Wyrd up, prog fans. You’re gonna love today’s album. I’m sure you, like me, go beyond loving the musicianship of good progressive rock and metal, perhaps enjoying the otherworldly experiences that particularly playful music in this style can provide. It’s not so much about the destination, but the journey, something Ellesmere explicitly embodies with this album, so says its Bandcamp description: ‘…we hope that Wyrd does not represent point of arrival, but another passage towards new unexplored lands!‘
Ellesmere is the prog-ject of one Roberto Vitelli – Italian multi-instrumentalist, lyricist, and writer – but he has the helping hand of several prog luminaries such as Mattias Olsson (drums for Änglagård and White Willow), Tomas Bodin (keys for The Flower Kings), David Cross (violin for King Crimson), John Hackett (flute, brother of Steve Hackett whose solo albums include John prominently), Giorgio Pizzala (vocals), and much, much more. Given this lineup of guests, or prog demigod invocations if you’re so inclined, it should come as no surprise that Wyrd is ’60s/’70s prog rock worship to the fullest, but its contemporary mode of operation is also quite apparent.
After all, you can’t expect to douse yourself in every old school tenet and be appealing to most people. Your first listen to Ellesmere‘s highly stylized rock reveals clean production and crisp mixing, at least to my casually (un)trained ear, but that just makes the arrangements flourish and stick out more, which is where prog excels anyway. Indeed, there’s a lot going on – guitars, saxophone, drums, a bevy of synths and keys – a veritable smorgasbord of eclecticism, perched up high like a raven in the twisting branches of a magical world tree that imbues it with a transcendental quality.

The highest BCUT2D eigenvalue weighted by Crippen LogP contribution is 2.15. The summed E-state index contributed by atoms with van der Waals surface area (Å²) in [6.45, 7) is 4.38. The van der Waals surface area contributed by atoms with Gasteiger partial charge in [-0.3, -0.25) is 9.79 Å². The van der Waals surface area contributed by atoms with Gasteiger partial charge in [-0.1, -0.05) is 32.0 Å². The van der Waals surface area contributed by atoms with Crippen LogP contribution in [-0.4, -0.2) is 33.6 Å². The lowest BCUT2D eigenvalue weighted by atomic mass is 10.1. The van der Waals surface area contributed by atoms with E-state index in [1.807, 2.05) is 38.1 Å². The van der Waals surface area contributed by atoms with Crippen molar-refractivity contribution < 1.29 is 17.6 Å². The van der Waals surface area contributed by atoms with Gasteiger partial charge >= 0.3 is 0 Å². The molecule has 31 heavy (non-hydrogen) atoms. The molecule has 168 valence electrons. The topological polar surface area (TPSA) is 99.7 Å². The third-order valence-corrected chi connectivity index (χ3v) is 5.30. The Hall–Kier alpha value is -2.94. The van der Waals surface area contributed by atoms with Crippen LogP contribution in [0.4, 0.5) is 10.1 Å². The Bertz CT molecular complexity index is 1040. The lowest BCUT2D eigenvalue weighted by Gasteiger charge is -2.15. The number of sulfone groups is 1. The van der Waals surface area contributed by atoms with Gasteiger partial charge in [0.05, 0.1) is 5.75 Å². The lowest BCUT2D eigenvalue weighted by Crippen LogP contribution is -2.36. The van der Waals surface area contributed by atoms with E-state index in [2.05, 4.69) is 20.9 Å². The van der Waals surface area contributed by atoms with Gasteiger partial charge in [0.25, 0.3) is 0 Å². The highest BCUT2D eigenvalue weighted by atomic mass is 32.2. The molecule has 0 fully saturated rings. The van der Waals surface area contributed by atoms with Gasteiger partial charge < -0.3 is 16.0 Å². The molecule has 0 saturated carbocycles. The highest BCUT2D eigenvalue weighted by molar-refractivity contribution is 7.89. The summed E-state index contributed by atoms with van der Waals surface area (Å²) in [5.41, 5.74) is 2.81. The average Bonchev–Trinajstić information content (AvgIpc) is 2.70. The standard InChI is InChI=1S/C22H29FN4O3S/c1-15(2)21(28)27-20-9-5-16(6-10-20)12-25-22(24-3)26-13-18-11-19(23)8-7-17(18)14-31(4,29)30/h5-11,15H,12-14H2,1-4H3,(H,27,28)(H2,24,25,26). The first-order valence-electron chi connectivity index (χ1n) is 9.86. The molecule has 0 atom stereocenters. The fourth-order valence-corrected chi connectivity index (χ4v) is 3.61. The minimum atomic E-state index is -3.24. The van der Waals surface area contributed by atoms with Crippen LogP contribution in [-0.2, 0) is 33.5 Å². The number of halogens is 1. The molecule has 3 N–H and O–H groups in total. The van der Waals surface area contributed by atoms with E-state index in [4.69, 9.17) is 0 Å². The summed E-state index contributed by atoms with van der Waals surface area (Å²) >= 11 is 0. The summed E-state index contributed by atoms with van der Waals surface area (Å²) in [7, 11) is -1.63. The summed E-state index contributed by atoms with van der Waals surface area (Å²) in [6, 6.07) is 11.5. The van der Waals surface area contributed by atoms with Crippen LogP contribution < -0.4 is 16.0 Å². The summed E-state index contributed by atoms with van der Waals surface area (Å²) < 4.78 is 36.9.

As with the decades-old rock Ellesmere seek to pay tribute to, there’s a healthy coating of jazz infused within its soul. Frantic bass, tripped-up drums, and the saxophone itself all function as nods to this approach. Furthermore, there’s a keen sense of style the songs have, the most prominent one being the off-kilter synth melodies in “Endeavour”, or the warm sax-fronted interlude on “Ajar”.
The album art is a force unto itself, drawn by Rodney Matthews, renown sci-fi and fantasy artist who has done great work for other bands like Thin Lizzy, Ian Anderson, and Amon Düül II among several others. It’s a lovely visual testament to the album’s overall sound: extraterrestrial, but in a way that feels familiar enough, like an inventive film. The foreground sees three unique being on horse-like mounts under a jutting, angular tree with mushroom-like foliage. The leftmost of the three beings points to an impossibly high fortress of sorts in the background, nestled in the top of a jagged mountain, villainous and imposing. It gives the air of an adventure that has only just begun, and while there’s ways in which the music of Wyrd can be read as the adventure itself, maybe it’s best assumed that you’re supposed to fill in the blanks with the music’s assistance like writing prompts.
How do the instrumental peaks and valleys of “Challenge” translate to you? What does the triumph and finality of “Endless” mean to you? Do the harmonic vocal motif present in a couple tracks kickstart memories of something, or show you a future you haven’t yet lived? Prog rock like this is better than any vacation because it can take you places you can’t find on any map, ones with poking, yellow moons, and purple skies of stars where life springs forth in manners unlike our own world. A whole new land to immerse yourself in. That’s what progressive music is for me, and that is what Wyrd represents to the fullest.
This record is a vehicle of prog greatness on paper, made all the more fascinating with the participation of numerous legends. In execution, it’s an escape; a dimensional leap to enjoy before the new year’s monotony and mundanity snuffs the feelings of excitement and imagination. I guess with bands like Ellesmere present in life and a desire to seek them out, we can return to realms of creativity, abstraction, and even some derring-do whenever we want. It’s music like this that allows you to set your sights on the out-of-bounds, daydreaming in such a fashion that enriches our own grounded lives. Remember, it’s healthy to let your feet leave the earth once in a while.